The Most Important Thing by Howard Marks
The Relationship Between Price And Value
Price has to be the starting point for a value investor. No asset is so good that it can’t become a bad investment if bought at too high a price. There are few assets so bad that they can’t become a good investment if bought cheap enough.
It takes a lot of hard work or luck to turn something bought at too high of a price into a successful investment.
In the era of the "Nifty Fifty Investing", many of those companies traded at a price-to-earnings (P/E) ratio between 80 and 90. By comparison, the post-war average P/E ratio of stocks, in general, has been in the mid-teens. Well, if you are unaware of the Nifty-Fifty style of investing, the author explains that its goal was to identify the companies with the brightest outlook for earnings growth over the long term.
What goes into the price?
The underlying fundamental value of course.
Most of the time, the short-term fluctuation of a security’s price will be determined by two other factors:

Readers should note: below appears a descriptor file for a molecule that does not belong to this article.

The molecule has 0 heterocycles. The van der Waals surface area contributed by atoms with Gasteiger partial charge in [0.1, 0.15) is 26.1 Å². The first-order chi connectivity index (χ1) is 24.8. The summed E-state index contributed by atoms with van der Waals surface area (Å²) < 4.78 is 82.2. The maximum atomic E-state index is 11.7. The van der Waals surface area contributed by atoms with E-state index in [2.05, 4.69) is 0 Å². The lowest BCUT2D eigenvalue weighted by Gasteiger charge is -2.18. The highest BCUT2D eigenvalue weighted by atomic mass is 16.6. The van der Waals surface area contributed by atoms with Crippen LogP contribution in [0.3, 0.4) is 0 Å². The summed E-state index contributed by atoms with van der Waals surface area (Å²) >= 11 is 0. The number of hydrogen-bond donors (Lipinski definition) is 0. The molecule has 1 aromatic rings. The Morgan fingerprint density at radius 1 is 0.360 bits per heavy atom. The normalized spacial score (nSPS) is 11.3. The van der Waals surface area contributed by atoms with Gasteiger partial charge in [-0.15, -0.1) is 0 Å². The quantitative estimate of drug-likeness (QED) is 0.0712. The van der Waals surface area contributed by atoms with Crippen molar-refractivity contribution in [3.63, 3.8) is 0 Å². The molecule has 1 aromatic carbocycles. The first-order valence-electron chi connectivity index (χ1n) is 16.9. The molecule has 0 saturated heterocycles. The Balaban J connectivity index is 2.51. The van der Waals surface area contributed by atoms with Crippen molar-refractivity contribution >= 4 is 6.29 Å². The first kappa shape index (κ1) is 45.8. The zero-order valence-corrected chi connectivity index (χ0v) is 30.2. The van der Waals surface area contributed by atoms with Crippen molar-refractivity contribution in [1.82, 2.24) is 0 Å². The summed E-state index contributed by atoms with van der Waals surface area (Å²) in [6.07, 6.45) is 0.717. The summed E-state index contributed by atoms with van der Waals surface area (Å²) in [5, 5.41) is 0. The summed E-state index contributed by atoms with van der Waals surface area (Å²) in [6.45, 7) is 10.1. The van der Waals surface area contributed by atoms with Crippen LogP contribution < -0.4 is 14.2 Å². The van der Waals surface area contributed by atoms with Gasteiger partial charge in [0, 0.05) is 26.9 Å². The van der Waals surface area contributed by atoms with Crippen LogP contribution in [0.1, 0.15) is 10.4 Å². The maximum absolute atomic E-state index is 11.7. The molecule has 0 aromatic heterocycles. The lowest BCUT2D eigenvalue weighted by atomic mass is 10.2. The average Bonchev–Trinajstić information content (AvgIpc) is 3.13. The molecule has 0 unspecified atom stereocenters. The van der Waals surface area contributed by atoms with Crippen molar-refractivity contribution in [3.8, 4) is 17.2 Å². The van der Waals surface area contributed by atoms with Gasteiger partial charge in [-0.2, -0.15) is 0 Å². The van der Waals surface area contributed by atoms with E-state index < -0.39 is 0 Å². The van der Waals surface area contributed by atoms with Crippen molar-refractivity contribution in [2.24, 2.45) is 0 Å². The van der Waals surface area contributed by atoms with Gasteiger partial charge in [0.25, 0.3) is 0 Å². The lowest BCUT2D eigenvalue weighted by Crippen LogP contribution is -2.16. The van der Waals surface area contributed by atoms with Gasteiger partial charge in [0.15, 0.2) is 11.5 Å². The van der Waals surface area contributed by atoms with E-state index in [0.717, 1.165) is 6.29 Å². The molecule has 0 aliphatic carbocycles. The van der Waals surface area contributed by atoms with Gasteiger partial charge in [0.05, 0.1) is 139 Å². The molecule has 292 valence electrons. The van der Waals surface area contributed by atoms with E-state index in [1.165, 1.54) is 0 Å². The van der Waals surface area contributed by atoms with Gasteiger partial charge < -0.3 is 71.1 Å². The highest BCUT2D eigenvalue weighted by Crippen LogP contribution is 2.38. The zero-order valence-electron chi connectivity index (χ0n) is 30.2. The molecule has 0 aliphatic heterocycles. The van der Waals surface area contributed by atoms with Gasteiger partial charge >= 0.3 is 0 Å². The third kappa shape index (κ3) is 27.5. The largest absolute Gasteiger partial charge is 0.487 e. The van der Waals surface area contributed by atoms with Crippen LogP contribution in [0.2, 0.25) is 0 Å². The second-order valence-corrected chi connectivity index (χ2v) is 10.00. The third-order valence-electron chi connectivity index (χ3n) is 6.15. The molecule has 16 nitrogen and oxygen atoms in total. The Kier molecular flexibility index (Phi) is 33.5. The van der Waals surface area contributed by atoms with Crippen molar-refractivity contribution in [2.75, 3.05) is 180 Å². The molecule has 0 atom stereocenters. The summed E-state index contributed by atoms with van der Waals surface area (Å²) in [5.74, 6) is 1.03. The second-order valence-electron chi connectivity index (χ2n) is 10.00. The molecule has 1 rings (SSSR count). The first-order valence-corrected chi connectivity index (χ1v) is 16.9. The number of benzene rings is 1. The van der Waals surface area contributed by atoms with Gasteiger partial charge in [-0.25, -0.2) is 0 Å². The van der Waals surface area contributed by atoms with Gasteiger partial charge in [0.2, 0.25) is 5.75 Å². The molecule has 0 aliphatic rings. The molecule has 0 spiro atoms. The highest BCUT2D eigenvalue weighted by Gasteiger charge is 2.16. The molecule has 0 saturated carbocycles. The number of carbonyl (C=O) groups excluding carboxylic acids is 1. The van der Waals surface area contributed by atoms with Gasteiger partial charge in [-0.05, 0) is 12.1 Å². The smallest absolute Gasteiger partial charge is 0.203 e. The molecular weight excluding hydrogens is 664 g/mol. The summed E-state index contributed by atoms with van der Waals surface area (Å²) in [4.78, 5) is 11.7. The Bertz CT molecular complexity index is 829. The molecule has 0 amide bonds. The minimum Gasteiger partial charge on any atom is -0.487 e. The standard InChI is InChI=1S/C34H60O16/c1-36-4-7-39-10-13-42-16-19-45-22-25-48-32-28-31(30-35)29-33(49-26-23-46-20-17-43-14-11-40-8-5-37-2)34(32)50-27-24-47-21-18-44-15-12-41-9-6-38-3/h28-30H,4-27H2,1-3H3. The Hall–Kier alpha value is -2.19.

Most investors know little about technicals.
Technicals are non-fundamental factors (things unrelated to value) that affect the supply and demand for securities.
Two examples of technicals:
1.The forced selling that takes place when market crashes cause levered investors to receive margin calls and be sold out.
2.The inflows of cash to mutual funds that require portfolio managers to buy.
Investing is a popularity contest, and the most dangerous thing is to buy something at the peak of its popularity.
The safest and most potentially profitable thing is to buy something when no one likes it.
You must invest the time and energy to understand market psychology. The fundamental value will be only one of the factors determining a security’s price on the day you buy it.